Clinical rehabilitations scientists with the formal research training to bring multidisciplinary research approaches to answer important questions related to rehabilitation are scarce. The goal of this pre-doctoral training program is to continue to improve the quality and quantity of individuals who will contribute to the knowledge and evidence that drives best practice in physical rehabilitation. This successful and innovative training program, coordinated through the Department of Physical Therapy, has had 10 years of previous funding. All of its PT/PhD graduates are in academic research positions. Of the nine graduates of this program, one was just promoted to the rank of Associate Professor with tenure, six hold tenure track faculty positions, and two are in outstanding post-doctoral positions. The graduates have competed successfully for NIH grants, have won national awards, and continue to make important contributions to the rehabilitation literature. The program fuses two independent training programs: an outstanding entry level Doctorate in Physical Therapy (DPT) and a very successful interdisciplinary PhD program in Biomechanics and Movement Science. The program is analogous to the MD/PhD programs that train medical scientists. By helping to reduce the often sizable debt incurred during the DPT training program, trainees are able to delay the opportunity to earn the salaries that clinicians enjoy and move directly into the PhD program. Students in the program become both physical therapists and rehabilitation research scientists. Trainees are selected from a pool of outstanding students with diverse undergraduate backgrounds who enter the DPT program. Many of these students express an interest in research before admission to the program. This training program attracts the best and brightest individuals with a sincere interest in physical rehabilitation research and tracks them early in their training into research careers. The need is enormous. Both new and established academic physical therapy programs need doctorally trained individuals for teaching and research positions. Graduates of this training program are ideal faculty members who foster excellence in rehabilitation research.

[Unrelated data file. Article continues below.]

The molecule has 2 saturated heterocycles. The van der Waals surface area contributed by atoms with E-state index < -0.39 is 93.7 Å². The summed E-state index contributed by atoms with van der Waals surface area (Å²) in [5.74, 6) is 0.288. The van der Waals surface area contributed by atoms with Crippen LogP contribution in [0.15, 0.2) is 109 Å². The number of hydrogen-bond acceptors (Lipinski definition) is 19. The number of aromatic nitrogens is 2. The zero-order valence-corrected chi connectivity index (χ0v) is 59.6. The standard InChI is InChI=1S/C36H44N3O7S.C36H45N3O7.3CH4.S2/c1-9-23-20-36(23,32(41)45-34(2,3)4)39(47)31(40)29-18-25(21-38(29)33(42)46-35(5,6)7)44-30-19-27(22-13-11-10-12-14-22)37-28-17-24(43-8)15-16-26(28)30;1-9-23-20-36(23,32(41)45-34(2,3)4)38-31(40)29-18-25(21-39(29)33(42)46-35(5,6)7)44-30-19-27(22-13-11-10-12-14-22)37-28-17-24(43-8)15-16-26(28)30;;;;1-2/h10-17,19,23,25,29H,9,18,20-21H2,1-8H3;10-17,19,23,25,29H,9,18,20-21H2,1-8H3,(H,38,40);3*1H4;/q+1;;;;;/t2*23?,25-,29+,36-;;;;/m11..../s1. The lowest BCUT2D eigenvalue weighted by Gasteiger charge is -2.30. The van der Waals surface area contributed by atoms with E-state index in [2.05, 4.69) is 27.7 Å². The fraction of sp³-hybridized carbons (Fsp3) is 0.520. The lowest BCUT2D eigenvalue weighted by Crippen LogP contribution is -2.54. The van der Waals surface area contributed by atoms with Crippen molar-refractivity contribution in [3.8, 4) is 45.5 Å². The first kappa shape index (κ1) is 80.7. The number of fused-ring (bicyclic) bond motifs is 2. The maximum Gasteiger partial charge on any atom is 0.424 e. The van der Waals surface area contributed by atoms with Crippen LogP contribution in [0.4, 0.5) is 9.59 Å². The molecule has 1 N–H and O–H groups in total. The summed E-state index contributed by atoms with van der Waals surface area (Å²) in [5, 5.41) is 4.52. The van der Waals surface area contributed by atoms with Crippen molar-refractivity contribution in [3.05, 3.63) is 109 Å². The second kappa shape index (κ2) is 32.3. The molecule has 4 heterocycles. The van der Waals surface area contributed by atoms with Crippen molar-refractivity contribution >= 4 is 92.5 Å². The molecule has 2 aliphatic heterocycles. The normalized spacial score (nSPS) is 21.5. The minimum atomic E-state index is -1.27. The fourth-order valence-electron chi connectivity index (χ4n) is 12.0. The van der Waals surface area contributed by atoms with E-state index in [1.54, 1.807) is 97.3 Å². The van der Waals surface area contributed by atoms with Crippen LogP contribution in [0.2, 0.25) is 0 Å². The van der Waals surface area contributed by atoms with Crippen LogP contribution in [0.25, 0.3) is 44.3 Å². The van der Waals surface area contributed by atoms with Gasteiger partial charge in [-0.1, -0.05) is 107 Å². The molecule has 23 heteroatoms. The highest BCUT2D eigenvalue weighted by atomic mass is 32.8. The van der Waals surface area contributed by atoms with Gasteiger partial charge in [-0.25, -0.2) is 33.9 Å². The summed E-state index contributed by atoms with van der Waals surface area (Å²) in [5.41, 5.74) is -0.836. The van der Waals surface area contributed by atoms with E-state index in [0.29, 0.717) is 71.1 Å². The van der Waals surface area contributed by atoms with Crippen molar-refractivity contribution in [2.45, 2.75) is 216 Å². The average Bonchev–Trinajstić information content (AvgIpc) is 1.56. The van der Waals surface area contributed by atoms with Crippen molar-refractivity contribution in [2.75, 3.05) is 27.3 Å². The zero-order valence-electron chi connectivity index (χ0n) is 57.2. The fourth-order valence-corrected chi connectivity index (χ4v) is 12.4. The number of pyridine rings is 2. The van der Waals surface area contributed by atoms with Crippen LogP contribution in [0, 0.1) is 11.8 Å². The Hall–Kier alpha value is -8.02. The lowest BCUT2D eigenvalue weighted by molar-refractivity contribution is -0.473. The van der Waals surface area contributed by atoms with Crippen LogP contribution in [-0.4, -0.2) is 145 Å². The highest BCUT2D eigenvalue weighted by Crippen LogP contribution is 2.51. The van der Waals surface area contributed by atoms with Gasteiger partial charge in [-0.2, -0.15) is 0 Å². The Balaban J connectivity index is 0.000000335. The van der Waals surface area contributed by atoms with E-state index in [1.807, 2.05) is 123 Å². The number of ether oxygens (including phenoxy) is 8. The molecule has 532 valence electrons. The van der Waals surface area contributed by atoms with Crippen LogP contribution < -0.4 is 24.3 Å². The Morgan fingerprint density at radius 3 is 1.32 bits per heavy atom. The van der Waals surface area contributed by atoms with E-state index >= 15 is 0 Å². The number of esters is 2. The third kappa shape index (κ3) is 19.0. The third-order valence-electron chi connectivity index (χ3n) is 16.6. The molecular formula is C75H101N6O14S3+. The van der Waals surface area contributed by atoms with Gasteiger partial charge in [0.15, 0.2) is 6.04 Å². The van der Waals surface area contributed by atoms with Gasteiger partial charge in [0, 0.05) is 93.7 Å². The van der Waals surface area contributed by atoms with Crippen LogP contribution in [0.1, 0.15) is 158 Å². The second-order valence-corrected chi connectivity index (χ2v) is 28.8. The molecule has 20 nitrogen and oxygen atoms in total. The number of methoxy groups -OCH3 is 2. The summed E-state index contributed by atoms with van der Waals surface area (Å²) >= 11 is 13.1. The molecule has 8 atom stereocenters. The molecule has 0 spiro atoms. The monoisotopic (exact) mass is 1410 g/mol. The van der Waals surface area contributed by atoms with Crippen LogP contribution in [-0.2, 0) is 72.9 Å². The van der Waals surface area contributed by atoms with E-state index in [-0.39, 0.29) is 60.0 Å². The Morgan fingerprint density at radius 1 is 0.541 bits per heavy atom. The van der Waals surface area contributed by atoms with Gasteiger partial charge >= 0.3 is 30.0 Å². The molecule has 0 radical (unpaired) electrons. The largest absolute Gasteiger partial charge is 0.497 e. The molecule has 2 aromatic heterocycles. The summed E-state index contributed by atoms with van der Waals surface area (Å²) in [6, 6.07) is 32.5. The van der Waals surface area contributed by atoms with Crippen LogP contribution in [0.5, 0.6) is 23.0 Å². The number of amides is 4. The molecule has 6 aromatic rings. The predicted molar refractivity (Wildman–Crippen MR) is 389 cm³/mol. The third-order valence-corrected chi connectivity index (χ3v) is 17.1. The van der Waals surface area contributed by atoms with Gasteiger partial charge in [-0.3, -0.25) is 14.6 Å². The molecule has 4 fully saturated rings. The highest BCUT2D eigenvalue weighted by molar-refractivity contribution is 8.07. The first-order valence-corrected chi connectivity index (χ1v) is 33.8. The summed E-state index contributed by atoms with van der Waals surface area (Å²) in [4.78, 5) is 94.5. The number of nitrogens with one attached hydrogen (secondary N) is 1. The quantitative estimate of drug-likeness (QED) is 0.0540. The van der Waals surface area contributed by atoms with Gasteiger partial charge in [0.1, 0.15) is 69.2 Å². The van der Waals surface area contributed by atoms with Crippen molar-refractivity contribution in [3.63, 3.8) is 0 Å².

Public Health Relevance

This very successful and innovative training program fuses two independent training programs, a professional Doctorate in Physical Therapy (DPT) and the PhD in Biomechanics and Movement Sciences. The goal of this training program is to train students with the greatest potential to become outstanding research scientists in the field of physical rehabilitation.

Agency
National Institute of Health (NIH)
Institute
Eunice Kennedy Shriver National Institute of Child Health & Human Development (NICHD)
Type
Institutional National Research Service Award (T32)
Project #
5T32HD007490-15
Application #
8658116
Study Section
Pediatrics Subcommittee (CHHD)
Program Officer
Nitkin, Ralph M
Project Start
1996-08-20
Project End
2015-04-30
Budget Start
2014-05-01
Budget End
2015-04-30
Support Year
15
Fiscal Year
2014
Total Cost
$167,000
Indirect Cost
$8,696
Name
University of Delaware
Department
Other Health Professions
Type
Schools of Allied Health Profes
DUNS #
059007500
City
Newark
State
DE
Country
United States
Zip Code
19716
Awad, Louis N; Reisman, Darcy S; Pohlig, Ryan T et al. (2016) Identifying candidates for targeted gait rehabilitation after stroke: better prediction through biomechanics-informed characterization. J Neuroeng Rehabil 13:84
Awad, Louis N; Reisman, Darcy S; Pohlig, Ryan T et al. (2016) Reducing The Cost of Transport and Increasing Walking Distance After Stroke: A Randomized Controlled Trial on Fast Locomotor Training Combined With Functional Electrical Stimulation. Neurorehabil Neural Repair 30:661-70
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Awad, Louis N; Palmer, Jacqueline A; Pohlig, Ryan T et al. (2015) Walking speed and step length asymmetry modify the energy cost of walking after stroke. Neurorehabil Neural Repair 29:416-23
Awad, Louis N; Binder-Macleod, Stuart A; Pohlig, Ryan T et al. (2015) Paretic Propulsion and Trailing Limb Angle Are Key Determinants of Long-Distance Walking Function After Stroke. Neurorehabil Neural Repair 29:499-508
Tyrell, Christine M; Helm, Erin; Reisman, Darcy S (2015) Locomotor adaptation is influenced by the interaction between perturbation and baseline asymmetry after stroke. J Biomech 48:2849-57
Coyle, P C; Sions, J M; Velasco, T et al. (2015) Older Adults with Chronic Low Back Pain: A Clinical Population Vulnerable to Frailty? J Frailty Aging 4:188-90
Lynch, Andrew D; Logerstedt, David S; Grindem, Hege et al. (2015) Consensus criteria for defining 'successful outcome' after ACL injury and reconstruction: a Delaware-Oslo ACL cohort investigation. Br J Sports Med 49:335-42
Helm, Erin E; Reisman, Darcy S (2015) The Split-Belt Walking Paradigm: Exploring Motor Learning and Spatiotemporal Asymmetry Poststroke. Phys Med Rehabil Clin N Am 26:703-13

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